Last week I attended a launch event for Clear at the Abbey Bar in Harrisburg. Despite the open bar, free food, and promises of free devices with free service, I initially had no interest in going — and I’m not the type of person to turn down an open bar (or, for that matter, free food). Amusingly, my lack of interest was due entirely to the marketing firm Clear hired to “promote” their event.
One: don’t be disappointed in the people who wrote negative comments about this story. You, as a PN employee, should take this issue up with the higher ups because the “Comment” sections of this site and the forums are CHRONICALLY littered with negativity. If there are ten items posted in a day, you can bet your bottom dollar that nine of them will have diatribes from armchair quarterbacks who know all of the answers but have no other outlet than an unmoderated and anonymity-encouraging site to express themselves on.
This has been a MAJOR issue with the Advance Media sites for some time now. So, essentially, if you’re going to take the comments about Mayor Twelve Percent’s son to heart, you must view all of the other comments equally the same.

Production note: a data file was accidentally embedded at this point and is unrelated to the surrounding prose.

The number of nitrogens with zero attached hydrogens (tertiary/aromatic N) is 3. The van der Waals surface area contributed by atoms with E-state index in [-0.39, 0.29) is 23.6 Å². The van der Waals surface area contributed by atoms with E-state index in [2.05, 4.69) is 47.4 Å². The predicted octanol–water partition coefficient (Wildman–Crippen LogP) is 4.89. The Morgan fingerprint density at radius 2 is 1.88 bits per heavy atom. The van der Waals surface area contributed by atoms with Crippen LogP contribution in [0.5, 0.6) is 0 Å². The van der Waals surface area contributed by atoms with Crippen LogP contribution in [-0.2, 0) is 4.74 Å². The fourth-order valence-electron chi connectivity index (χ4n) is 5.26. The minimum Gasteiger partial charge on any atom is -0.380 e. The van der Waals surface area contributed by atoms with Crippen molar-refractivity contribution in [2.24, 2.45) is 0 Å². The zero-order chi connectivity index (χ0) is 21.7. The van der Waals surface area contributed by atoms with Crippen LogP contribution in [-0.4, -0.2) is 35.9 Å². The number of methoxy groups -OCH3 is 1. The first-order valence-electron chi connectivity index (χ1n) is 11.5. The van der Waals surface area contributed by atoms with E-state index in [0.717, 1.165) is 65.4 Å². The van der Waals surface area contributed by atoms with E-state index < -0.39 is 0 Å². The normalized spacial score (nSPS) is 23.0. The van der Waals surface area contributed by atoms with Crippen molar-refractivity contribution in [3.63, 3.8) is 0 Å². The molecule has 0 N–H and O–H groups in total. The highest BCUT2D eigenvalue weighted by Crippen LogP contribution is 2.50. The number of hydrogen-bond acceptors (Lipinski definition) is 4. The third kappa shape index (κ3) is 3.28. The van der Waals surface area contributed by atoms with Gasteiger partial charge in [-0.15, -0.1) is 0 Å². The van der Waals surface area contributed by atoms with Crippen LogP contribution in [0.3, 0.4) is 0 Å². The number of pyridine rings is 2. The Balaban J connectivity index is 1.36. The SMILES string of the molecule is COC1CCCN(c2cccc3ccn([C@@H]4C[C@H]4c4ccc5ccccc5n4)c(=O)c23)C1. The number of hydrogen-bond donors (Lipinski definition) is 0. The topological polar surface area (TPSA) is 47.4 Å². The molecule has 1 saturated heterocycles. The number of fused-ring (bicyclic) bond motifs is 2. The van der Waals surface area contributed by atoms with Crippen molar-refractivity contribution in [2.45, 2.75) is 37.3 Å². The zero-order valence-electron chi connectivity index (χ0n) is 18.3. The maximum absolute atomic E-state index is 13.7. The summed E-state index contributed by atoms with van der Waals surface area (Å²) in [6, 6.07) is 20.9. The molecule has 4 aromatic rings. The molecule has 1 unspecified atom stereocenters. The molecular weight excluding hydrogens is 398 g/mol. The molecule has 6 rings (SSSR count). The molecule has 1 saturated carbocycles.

UPDATED 2/27/09; read the bottom of the post for more details.
I just found this interesting post over on Topix Chambersburg:
Quoting from the article:
The company that owns and operates the York Daily Record/Sunday News readers’ comment posting Web site will release the identities of people who anonymously posted comments to a story about the stabbing death of Andrew Wright, according to sworn statements Friday in county court.
Prosecutor Timothy Barker informed Judge Thomas H. Kelley on Friday that an attorney for Topix LLC said the Internet Protocol addresses and personal information of the posters “has been preserved” and will be turned over when the company is served with a subpoena by the York County District Attorney’s Office.
This isn’t really news, but it might be a wakeup call to people who post comments — especially the trolls on PennLive. When you post a comment, photo, video — really, anything — on a website, your IP address is logged. What this means for the non-technical crowd is that someone with valid legal tools (such as a subpoena) can find out what you posted, even if you use a fake name and throwaway email address.